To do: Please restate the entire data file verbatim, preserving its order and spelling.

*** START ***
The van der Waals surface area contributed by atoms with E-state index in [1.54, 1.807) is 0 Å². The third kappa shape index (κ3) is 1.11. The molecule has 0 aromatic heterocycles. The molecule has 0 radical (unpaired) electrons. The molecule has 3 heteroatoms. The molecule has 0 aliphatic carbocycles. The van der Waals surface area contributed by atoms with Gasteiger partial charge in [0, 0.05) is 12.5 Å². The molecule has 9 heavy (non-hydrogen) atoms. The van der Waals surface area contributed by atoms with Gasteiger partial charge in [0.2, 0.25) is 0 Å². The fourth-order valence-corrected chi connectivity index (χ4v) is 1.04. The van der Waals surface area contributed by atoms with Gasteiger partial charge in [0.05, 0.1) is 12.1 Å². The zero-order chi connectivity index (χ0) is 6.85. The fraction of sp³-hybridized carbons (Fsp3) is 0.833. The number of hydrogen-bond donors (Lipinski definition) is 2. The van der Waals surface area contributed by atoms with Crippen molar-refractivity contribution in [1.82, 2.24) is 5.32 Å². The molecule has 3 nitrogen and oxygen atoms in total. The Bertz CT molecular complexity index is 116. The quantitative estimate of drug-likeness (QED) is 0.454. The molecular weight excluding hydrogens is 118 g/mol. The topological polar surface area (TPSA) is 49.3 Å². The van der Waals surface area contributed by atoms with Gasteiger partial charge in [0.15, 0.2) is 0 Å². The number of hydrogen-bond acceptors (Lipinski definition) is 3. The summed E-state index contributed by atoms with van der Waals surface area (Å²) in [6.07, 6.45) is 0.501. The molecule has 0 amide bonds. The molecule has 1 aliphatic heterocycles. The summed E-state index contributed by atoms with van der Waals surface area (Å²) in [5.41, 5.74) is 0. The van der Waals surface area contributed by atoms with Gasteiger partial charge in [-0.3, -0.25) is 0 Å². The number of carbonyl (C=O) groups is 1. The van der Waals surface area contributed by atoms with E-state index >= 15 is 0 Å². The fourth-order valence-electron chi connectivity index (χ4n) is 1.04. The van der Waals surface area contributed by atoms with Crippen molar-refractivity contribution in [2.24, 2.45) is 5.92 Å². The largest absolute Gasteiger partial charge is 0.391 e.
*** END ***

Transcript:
The van der Waals surface area contributed by atoms with E-state index in [1.54, 1.807) is 0 Å². The third kappa shape index (κ3) is 1.11. The molecule has 0 aromatic heterocycles. The molecule has 0 radical (unpaired) electrons. The molecule has 3 heteroatoms. The molecule has 0 aliphatic carbocycles. The van der Waals surface area contributed by atoms with Gasteiger partial charge in [0, 0.05) is 12.5 Å². The molecule has 9 heavy (non-hydrogen) atoms. The van der Waals surface area contributed by atoms with Gasteiger partial charge in [0.2, 0.25) is 0 Å². The fourth-order valence-corrected chi connectivity index (χ4v) is 1.04. The van der Waals surface area contributed by atoms with Gasteiger partial charge in [0.05, 0.1) is 12.1 Å². The zero-order chi connectivity index (χ0) is 6.85. The fraction of sp³-hybridized carbons (Fsp3) is 0.833. The number of hydrogen-bond donors (Lipinski definition) is 2. The van der Waals surface area contributed by atoms with Crippen molar-refractivity contribution in [1.82, 2.24) is 5.32 Å². The molecule has 3 nitrogen and oxygen atoms in total. The Bertz CT molecular complexity index is 116. The quantitative estimate of drug-likeness (QED) is 0.454. The molecular weight excluding hydrogens is 118 g/mol. The topological polar surface area (TPSA) is 49.3 Å². The van der Waals surface area contributed by atoms with Gasteiger partial charge in [0.15, 0.2) is 0 Å². The number of hydrogen-bond acceptors (Lipinski definition) is 3. The summed E-state index contributed by atoms with van der Waals surface area (Å²) in [6.07, 6.45) is 0.501. The molecule has 0 amide bonds. The molecule has 1 aliphatic heterocycles. The summed E-state index contributed by atoms with van der Waals surface area (Å²) in [5.41, 5.74) is 0. The van der Waals surface area contributed by atoms with Gasteiger partial charge in [-0.3, -0.25) is 0 Å². The number of carbonyl (C=O) groups is 1. The van der Waals surface area contributed by atoms with E-state index >= 15 is 0 Å². The fourth-order valence-electron chi connectivity index (χ4n) is 1.04. The van der Waals surface area contributed by atoms with Crippen molar-refractivity contribution in [2.24, 2.45) is 5.92 Å². The largest absolute Gasteiger partial charge is 0.391 e.